And with that, Mr. Spurlock’s quest commences. On Day 2, he Super Sizes for the first time, and promptly pukes (to employ internet vernacular, I believe this qualifies as “weak sauce”). By Day 9, he has already succeeded in eating every menu item at least once. By mid-month, he claims to be experiencing mood swings and chest pains. By the start of the fourth week, he has already gained considerable weight (and developed fatty deposits in his liver), and the physicians who had laughed off his idea in the beginning now seriously urge him to stop (with one doctor comparing the “experiment” to Nicolas Cage’s efforts to drink himself to death in Leaving Las Vegas).
Nonetheless, Spurlock finishes out his McMonth…over the course of which he averaged an intake of 5,000 calories a day, and gained roughly 25 pounds. His fiance assures him (and the viewer) that everything will be okay, as she has an all-vegan “detox diet” lined up for him. I personally would’ve rather died, but hey, whatever floats his boat.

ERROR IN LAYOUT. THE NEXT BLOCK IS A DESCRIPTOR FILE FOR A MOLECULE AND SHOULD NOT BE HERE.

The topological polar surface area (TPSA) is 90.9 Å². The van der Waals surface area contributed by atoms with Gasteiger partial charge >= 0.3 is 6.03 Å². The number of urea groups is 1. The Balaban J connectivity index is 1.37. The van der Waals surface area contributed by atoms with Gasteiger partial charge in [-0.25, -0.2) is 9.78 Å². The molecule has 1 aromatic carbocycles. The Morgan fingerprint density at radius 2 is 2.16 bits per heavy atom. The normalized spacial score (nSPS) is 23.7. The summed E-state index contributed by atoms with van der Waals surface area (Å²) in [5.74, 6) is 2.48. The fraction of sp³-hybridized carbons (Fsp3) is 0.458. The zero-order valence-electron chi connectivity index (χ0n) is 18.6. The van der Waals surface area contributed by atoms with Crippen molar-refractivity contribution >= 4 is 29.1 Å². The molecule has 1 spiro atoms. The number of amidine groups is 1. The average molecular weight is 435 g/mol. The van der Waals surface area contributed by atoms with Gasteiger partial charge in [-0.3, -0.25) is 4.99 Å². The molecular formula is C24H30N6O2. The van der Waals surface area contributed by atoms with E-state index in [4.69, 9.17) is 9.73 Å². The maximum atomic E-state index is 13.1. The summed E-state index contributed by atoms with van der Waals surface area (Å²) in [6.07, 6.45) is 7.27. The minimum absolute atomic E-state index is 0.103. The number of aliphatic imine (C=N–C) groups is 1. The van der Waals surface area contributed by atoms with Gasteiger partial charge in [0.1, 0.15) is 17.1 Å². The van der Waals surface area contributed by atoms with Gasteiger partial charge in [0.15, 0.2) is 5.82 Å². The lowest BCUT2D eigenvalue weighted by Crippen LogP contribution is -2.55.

The ending credits reveal that McDonald’s removed the “Super Size” option from its menu shortly after the movie premiered at film festivals.
You might think just watching a guy eat for an entire movie would get boring, but Spurlock does a great job of keeping the documentary lively. He intersperses the “experiment” narrative with interviews with doctors, lawyers, and, most entertainingly, people who can only be termed “McDonald’s experts.” My favorite interviewee is a man named Don Gorske, who has eaten virtually nothing but Big Macs for 20 years (the film features his local McDonald’s celebrating Gorske’s 19,000th sandwich). The remarkable thing? In contrast to Spurlock’s experience, Gorske has remained relatively svelte. He attributes this to simply eating one Big Mac each for breakfast, lunch, and dinner, while refraining from snacking or “combos” (he states that he rarely eats fries, for instance).